Na+,K+-ATPase concentration and fiber type distribution after spinal cord injury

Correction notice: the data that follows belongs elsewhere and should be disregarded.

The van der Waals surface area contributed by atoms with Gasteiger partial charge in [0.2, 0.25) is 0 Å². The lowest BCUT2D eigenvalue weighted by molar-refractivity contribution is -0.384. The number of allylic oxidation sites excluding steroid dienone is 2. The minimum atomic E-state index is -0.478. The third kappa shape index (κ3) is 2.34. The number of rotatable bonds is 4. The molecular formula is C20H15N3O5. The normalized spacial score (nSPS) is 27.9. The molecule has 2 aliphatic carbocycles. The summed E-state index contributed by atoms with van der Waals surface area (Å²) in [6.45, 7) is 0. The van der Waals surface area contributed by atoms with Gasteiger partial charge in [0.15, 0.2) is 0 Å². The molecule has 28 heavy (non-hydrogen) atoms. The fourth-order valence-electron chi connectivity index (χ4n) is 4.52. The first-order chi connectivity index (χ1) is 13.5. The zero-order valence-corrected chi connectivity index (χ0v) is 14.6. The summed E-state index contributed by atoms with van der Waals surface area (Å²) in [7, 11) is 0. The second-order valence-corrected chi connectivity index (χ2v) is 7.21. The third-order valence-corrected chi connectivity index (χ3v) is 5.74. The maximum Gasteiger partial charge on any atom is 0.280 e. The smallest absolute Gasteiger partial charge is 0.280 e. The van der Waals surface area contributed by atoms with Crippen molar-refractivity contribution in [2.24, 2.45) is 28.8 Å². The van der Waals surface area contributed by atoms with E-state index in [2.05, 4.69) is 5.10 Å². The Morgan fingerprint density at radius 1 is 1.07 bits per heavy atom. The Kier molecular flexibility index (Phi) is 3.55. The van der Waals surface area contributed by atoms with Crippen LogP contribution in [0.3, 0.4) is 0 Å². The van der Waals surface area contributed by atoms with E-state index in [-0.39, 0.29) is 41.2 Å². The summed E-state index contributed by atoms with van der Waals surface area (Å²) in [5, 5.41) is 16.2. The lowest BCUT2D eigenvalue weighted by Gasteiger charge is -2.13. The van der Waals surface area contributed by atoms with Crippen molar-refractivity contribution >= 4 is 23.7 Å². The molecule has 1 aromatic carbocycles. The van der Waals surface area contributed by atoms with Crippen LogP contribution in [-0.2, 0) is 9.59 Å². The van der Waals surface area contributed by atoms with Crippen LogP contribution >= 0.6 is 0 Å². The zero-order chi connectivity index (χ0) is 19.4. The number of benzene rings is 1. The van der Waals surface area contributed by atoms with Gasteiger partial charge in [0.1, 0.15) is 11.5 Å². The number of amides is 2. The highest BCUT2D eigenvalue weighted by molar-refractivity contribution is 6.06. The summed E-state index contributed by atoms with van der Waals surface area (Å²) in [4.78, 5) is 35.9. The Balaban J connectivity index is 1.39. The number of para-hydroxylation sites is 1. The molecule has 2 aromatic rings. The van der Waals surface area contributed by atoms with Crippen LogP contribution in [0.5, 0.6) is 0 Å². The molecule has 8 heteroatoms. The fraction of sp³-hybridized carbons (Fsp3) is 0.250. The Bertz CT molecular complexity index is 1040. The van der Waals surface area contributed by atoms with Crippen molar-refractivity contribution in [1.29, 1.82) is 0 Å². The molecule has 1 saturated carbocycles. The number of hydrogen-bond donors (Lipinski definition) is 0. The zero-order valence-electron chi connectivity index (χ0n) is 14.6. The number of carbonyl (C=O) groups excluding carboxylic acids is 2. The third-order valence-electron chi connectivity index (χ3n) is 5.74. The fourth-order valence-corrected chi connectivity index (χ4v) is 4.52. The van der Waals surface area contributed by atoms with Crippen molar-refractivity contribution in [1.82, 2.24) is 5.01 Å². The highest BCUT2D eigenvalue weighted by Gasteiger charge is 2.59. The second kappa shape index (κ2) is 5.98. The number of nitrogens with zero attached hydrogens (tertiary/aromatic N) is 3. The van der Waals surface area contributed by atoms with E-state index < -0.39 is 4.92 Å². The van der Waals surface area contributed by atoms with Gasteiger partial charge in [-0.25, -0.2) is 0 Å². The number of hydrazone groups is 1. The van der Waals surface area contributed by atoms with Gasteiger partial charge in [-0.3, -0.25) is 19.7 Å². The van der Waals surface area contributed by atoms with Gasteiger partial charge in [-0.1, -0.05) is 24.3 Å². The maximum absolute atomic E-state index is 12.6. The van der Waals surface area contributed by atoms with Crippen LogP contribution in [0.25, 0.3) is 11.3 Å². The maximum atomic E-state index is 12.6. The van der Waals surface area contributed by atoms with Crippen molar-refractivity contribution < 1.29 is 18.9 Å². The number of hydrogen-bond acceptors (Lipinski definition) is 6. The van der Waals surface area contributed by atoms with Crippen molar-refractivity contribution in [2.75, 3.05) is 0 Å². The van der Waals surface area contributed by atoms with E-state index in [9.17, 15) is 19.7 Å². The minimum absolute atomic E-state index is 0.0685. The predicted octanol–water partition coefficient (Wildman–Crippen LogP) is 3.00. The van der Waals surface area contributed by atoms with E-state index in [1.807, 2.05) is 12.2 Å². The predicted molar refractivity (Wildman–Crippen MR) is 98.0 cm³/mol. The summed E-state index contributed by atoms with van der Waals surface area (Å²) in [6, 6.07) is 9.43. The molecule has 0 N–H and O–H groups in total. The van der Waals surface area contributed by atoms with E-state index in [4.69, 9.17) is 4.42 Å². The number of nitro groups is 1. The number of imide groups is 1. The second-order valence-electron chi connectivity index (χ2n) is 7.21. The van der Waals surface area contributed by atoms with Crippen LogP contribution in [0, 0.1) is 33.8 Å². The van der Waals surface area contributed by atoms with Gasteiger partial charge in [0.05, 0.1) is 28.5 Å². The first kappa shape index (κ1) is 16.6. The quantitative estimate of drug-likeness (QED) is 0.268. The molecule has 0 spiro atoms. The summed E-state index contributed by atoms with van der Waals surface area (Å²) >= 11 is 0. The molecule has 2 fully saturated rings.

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Complete spinal cord injury (SCI) is characterized, in part, by reduced fatigue-resistance of the paralyzed skeletal muscle during stimulated contractions, but the underlying mechanisms are not fully understood. The effects of complete SCI on skeletal muscle Na(+),K(+)-adenosine triphosphatase (ATPase) concentration, and fiber type distribution were therefore investigated. Six individuals (aged 32.0 +/- 5.3 years) with complete paraplegia (T4-T10; 1-19 years since injury) participated. There was a significantly lower Na(+),K(+)-ATPase concentration in the paralyzed vastus lateralis (VL) when compared to either the subjects' own unaffected deltoid or literature values (from our laboratory, utilizing the same methodology) of VL Na(+),K(+)-ATPase concentration for the healthy able-bodied (141.6 +/- 50.0, 213.4 +/- 23.9, 339 +/- 16 pmol/g wet wt., respectively; P < 0.05). There was also a significant negative correlation between the Na(+),K(+)-ATPase concentration in the paralyzed VL and years since injury (r = -0.75, P < 0.05). These findings are clinically relevant as they suggest that reductions in Na(+),K(+)-ATPase contribute to the fatigability of paralyzed muscle after SCI. Unexpectedly, the VL muscles of our subjects had a higher proportion of their area represented by type I fibers compared to literature values for the VL of the healthy able-bodied (52.6 +/- 25.3% vs. 36 +/- 11.3%, respectively; P < 0.05). As all our subjects had upper motor neuron injuries and, therefore, experienced muscle spasticity, our findings warrant further investigation into the relationship between muscle spasticity and fiber type expression after SCI.